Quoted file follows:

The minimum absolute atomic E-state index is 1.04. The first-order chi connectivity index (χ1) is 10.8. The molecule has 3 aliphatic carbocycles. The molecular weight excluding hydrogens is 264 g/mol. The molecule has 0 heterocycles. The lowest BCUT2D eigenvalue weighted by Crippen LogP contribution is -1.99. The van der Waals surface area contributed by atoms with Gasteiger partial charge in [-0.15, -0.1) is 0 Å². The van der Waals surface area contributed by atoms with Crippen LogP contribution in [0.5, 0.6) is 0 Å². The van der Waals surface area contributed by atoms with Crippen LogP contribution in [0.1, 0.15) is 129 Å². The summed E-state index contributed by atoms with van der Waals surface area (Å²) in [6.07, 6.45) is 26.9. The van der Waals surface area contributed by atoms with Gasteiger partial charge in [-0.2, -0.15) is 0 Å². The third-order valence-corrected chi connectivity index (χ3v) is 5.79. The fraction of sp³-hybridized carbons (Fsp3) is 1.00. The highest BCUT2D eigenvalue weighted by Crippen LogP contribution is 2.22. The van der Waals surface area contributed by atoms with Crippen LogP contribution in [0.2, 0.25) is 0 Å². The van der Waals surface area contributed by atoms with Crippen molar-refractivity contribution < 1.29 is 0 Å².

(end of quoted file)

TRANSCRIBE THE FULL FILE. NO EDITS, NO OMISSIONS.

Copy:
The minimum absolute atomic E-state index is 1.04. The first-order chi connectivity index (χ1) is 10.8. The molecule has 3 aliphatic carbocycles. The molecular weight excluding hydrogens is 264 g/mol. The molecule has 0 heterocycles. The lowest BCUT2D eigenvalue weighted by Crippen LogP contribution is -1.99. The van der Waals surface area contributed by atoms with Gasteiger partial charge in [-0.15, -0.1) is 0 Å². The van der Waals surface area contributed by atoms with Crippen LogP contribution in [0.5, 0.6) is 0 Å². The van der Waals surface area contributed by atoms with Crippen LogP contribution in [0.1, 0.15) is 129 Å². The summed E-state index contributed by atoms with van der Waals surface area (Å²) in [6.07, 6.45) is 26.9. The van der Waals surface area contributed by atoms with Gasteiger partial charge in [-0.2, -0.15) is 0 Å². The third-order valence-corrected chi connectivity index (χ3v) is 5.79. The fraction of sp³-hybridized carbons (Fsp3) is 1.00. The highest BCUT2D eigenvalue weighted by Crippen LogP contribution is 2.22. The van der Waals surface area contributed by atoms with Crippen LogP contribution in [0.2, 0.25) is 0 Å². The van der Waals surface area contributed by atoms with Crippen molar-refractivity contribution < 1.29 is 0 Å².